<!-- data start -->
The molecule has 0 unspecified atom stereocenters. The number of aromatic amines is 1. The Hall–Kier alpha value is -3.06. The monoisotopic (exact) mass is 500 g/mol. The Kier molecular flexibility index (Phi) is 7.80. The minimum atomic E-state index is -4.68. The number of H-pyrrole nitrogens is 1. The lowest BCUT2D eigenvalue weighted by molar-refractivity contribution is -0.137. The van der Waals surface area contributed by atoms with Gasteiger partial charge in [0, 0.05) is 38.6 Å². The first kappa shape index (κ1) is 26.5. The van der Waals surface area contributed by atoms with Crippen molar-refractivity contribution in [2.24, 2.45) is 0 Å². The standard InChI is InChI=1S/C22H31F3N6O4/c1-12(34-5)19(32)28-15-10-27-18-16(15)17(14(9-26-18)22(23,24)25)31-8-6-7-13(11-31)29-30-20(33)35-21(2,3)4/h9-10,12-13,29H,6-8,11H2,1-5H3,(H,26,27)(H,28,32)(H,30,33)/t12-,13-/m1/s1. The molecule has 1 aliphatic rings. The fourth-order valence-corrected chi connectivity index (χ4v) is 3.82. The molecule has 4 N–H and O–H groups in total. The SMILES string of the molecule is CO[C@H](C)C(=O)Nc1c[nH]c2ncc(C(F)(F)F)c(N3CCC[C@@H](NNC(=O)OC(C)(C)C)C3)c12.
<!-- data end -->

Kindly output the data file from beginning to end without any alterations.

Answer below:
The molecule has 0 unspecified atom stereocenters. The number of aromatic amines is 1. The Hall–Kier alpha value is -3.06. The monoisotopic (exact) mass is 500 g/mol. The Kier molecular flexibility index (Phi) is 7.80. The minimum atomic E-state index is -4.68. The number of H-pyrrole nitrogens is 1. The lowest BCUT2D eigenvalue weighted by molar-refractivity contribution is -0.137. The van der Waals surface area contributed by atoms with Gasteiger partial charge in [0, 0.05) is 38.6 Å². The first kappa shape index (κ1) is 26.5. The van der Waals surface area contributed by atoms with Crippen molar-refractivity contribution in [2.24, 2.45) is 0 Å². The standard InChI is InChI=1S/C22H31F3N6O4/c1-12(34-5)19(32)28-15-10-27-18-16(15)17(14(9-26-18)22(23,24)25)31-8-6-7-13(11-31)29-30-20(33)35-21(2,3)4/h9-10,12-13,29H,6-8,11H2,1-5H3,(H,26,27)(H,28,32)(H,30,33)/t12-,13-/m1/s1. The molecule has 1 aliphatic rings. The fourth-order valence-corrected chi connectivity index (χ4v) is 3.82. The molecule has 4 N–H and O–H groups in total. The SMILES string of the molecule is CO[C@H](C)C(=O)Nc1c[nH]c2ncc(C(F)(F)F)c(N3CCC[C@@H](NNC(=O)OC(C)(C)C)C3)c12.